Britain’s Electric Car Revolution, Is It Even Worth It?

Updated: Dec 27, 2020

In November 2020, the UK brought forward its ban on petrol and diesel cars from 2040 to 2030, with some hybrids being allowed into 2035. This announcement comes just a few months after the Johnson administration unveiled their new green ‘industrial revolution’ and 12 months before the UK hosts the COP26 climate conference. The new target of 2030 is one of the most radical electric vehicle policy targets in the world.


While clearly ambitious, this policy is backed by the fact that electric car prices are decreasing across the board in response to major investment and the market share is set to continue increasing. However, the ambitions of the green-minded are riddled with technological, environmental and ethical issues that pose major structural issues to the UK’s, and indeed the world’s, aims at quelling the climate crisis.

It was revealed in November 2020 that the UK & the 17 largest EU economies bought over a million hybrid/electric cars with around half of these being full electric cars. This is a huge increase in sales and has greatly been impacted by EU and UK state action to fine companies that don’t decrease their fleets’ emissions. While the past year’s numbers may predict a positive future for electric cars, the current economic climate - under the strain of Brexit - looks to stunt Britain’s electric shift. Currently, the UK’s future trade arrangement with the EU will result in large import tariffs on cars as Europe seeks to insulate its own industry from outside competition. As it stands, many British-made cars use Japanese and third party made parts which don’t qualify for tariff exemptions under the current ‘locally-made’ rules. This will push up the costs of electric cars for British consumers who buy the vast majority of their cars from Europe, while simultaneously sabotaging sales by British based car firms that export 4/5 units to the EU.

Another disputed issue is the approach governments take towards the move to electric cars. The Volvo chief executive has recently expressed discontent with the general attitude of many governments as ineffective. The UK’s hard ban on petrol and diesel was therefore welcomed by Volvo, believing a new industry can’t be built on subsidies and fines but major legislation. Despite legislation being identified by many as the key factor to change, this poses its own issues. Governments cannot act far out of the interests of those who elected them and so for the foreseeable future if consumers cannot be encouraged to commit to electric cars the operation is under major threat. For example, the lack of changing points has always been an issue of contention. In response to this the Government has announced £500m towards charging infrastructure to increase consumer confidence. While this is a positive and essential step there is no time frame on this investment and even if it’s swift, it’ll still take years for consumer behaviour to be impacted. Following on from this, the pandemic also massively impacts consumer choices. In January 2020 as much as 16% of consumers wanted to buy an all-electric car, yet this figure fell to 4% in November as a result of falling incomes. Price is the most important factor for the majority of UK consumers when it comes to cars, and with electric cars still more expensive it further complicates the route to Johnson's green revolution.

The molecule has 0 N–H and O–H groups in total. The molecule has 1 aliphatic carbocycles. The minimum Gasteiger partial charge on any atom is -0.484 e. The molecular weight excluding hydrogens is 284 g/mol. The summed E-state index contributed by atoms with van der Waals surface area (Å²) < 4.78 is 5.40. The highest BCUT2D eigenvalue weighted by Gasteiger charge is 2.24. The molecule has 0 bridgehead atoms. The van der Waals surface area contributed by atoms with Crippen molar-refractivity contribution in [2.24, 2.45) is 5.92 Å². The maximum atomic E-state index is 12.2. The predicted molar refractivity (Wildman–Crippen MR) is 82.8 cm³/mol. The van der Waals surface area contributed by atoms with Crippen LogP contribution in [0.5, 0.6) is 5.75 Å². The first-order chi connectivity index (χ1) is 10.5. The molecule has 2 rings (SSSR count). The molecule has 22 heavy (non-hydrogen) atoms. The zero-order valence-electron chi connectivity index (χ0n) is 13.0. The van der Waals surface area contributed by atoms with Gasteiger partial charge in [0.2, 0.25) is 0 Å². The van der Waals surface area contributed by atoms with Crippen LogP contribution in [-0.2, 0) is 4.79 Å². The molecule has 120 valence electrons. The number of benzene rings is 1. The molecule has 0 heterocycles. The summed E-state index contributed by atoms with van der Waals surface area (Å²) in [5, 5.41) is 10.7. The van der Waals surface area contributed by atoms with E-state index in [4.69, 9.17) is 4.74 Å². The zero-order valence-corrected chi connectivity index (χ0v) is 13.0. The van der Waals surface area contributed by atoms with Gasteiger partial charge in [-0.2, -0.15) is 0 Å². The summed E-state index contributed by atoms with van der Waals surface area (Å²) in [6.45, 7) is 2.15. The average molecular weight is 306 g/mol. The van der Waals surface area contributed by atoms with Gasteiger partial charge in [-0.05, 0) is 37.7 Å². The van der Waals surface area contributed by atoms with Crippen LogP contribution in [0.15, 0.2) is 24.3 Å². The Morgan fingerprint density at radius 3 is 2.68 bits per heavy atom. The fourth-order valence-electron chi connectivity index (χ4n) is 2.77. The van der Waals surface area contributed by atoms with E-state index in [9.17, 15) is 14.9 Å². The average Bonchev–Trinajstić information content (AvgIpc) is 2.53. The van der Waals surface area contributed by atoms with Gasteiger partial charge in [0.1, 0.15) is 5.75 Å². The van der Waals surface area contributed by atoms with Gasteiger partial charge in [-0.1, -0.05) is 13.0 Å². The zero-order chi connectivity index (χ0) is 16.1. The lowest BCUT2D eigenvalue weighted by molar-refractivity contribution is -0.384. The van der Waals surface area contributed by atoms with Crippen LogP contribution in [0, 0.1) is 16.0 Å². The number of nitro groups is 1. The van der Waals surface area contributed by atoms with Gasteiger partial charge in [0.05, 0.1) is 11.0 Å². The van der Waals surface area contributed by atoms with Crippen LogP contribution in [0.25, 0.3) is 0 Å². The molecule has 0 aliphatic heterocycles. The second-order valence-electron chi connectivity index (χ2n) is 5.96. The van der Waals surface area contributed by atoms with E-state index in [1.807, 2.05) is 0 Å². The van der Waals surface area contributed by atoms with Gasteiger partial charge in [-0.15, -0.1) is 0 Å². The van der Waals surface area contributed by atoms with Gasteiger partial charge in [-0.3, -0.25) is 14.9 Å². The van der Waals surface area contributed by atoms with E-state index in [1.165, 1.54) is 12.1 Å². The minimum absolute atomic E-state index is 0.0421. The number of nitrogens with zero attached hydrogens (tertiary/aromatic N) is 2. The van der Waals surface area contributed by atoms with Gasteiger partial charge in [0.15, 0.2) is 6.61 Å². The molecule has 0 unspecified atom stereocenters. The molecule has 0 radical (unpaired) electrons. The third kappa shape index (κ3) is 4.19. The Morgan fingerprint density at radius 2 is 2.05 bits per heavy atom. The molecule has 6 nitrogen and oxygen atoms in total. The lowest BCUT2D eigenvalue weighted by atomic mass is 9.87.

Even if consumers do make the switch, are there any substantial environmental benefits? Likely not. One of the major benefits of electric cars is of course the fact that they produce no greenhouse gases when being used. While in the long run this is undoubtedly better than non-electric cars, during the much more complex and demanding manufacturing process the cars must drive on average 50,000 miles to offset emissions. Most importantly is the production of the batteries which is not only costly but very harmful to the environment. Environmental problems expand to the precious metal procurement of the essential battery materials of cobalt and lithium, both of which are mined arduously. Lithium mining requires huge amounts of water which in the Americas, Australia and Africa can be problematic. Further still, contamination of entire plains and water sources has been known to occur during this process. If the UK can remove itself from the blame for this environmental damage done in electric car supply chains, then it still has to grapple with major ethical issues. Cobalt has come to be known as the blood diamond of the electric car industry, being tied to many cases of child labour and appalling mining conditions. Standing over all of this is the dilemma of how the electricity that powers the car is made. If the UK cannot shift its electricity production to nuclear or renewable sources, then the issue of emissions is simply moved from cars to fossil fuel factories.

The future of the UK’s shift to electric is facing a leviathan of opposition. Even as demand for electric cars rebounds it will only lead to far higher demand for electricity to be produced which in itself faces a marathon before it can call itself legitimately climate-friendly. 2030 is perhaps a naïve target, but it may perhaps inadvertently still be the best target. With such a strong line by the government consumers and producers will be heavily incentivised to invest in electric cars and new cleaner technology in mining and battery production.


The quest for a truly green economy may remain on the horizon, but it’s not yet out of sight.

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